Lets make things more interesting … I just came back from a short (one week) visit to Israel. It was a purposeful visit (around Yoga studies) and while there I was in a relatively safe and predictable bubble. Yet it was a difficult visit for me. There is a lot of disturbance in the air … a volatile energy … a lot of anger, frustration, difficulty, negativity. I had numerous head-aches. I felt drained and tired a lot of the time. My stomach was bloated …. and … my gums started bleeding again. I didn’t visit my Israeli dentist this time … but if I did would he have again diagnosed me with Periodontitis?

What does this say about our modalities of thinking? What does it say about empirical science (both dentists are trained in similar empirical sciences)? What does it say about our understanding of disease and illness AND treatment and healing? What does it say about our ability to diagnose and predict? What does it say about our understanding of contexts and conditions?? What does it say about thought as an act of creation – did I have an “incurable disease” because my dentist believed I did and convinced me of it?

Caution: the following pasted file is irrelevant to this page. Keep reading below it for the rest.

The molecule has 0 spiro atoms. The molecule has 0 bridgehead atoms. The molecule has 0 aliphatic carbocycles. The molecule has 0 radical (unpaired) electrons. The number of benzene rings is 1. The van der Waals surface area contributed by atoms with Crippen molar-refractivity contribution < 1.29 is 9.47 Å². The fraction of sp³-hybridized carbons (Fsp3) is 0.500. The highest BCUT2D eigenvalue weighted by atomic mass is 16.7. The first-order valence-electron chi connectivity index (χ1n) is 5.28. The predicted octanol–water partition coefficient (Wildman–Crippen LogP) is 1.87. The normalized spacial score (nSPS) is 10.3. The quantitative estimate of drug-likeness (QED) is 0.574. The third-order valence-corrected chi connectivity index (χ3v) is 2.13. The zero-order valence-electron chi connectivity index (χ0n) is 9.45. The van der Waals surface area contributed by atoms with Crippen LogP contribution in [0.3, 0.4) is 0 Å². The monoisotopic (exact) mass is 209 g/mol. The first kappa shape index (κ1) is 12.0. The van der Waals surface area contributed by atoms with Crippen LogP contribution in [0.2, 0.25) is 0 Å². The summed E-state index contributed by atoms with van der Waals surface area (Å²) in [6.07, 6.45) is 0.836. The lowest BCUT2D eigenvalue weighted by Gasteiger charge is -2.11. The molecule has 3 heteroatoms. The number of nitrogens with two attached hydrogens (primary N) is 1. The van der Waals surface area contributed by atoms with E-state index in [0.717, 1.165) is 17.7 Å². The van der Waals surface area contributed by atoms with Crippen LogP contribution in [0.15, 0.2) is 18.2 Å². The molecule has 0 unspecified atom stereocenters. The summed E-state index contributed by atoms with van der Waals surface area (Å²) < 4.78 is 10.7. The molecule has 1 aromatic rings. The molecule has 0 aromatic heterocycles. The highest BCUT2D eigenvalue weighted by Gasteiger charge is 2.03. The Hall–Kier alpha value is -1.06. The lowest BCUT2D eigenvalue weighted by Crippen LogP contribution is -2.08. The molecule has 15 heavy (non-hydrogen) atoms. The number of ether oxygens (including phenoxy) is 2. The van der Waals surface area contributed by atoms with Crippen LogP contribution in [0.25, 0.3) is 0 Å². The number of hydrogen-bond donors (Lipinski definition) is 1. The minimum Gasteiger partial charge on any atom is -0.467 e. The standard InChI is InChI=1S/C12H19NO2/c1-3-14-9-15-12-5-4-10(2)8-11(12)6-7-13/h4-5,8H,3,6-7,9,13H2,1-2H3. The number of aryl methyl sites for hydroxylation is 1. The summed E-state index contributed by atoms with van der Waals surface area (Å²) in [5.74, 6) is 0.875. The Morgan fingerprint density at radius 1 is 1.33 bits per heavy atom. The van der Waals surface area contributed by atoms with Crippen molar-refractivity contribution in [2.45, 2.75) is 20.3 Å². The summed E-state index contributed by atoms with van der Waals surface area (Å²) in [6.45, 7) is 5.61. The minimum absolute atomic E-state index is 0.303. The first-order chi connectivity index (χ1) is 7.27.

What do we really know? … and most importantly (and brings us to Trump) … what don’t we know? …. unknowns …

“The world comes to us in an endless stream of puzzle pieces that we would like to think all fit together somehow, but that in fact never do. There are always some pieces like platypi that don’t fit … we can ignore [them] … give them silly explanations … or we can take the whole puzzle apart and try other ways of assembling it that will include more of them”

Robert Pirsig – Lila: An Inquiry into Values

Most of what I’ve seen about trump is reactionary and prophetic. Whether from conservative or progressive thinking … on almost any subject … people seem to be craving a way to predict what is going to happen. In that approach is a subtle trap … people are assuming that we are acting primarily in a mechanistic world of knowns … that if we identify and measure all the parameters and put them into some kind of black box it will yield a result (I’m just realizing how this seems to coincide with the rise of AI). This thinking, by definition, does not take into consideration unknowns.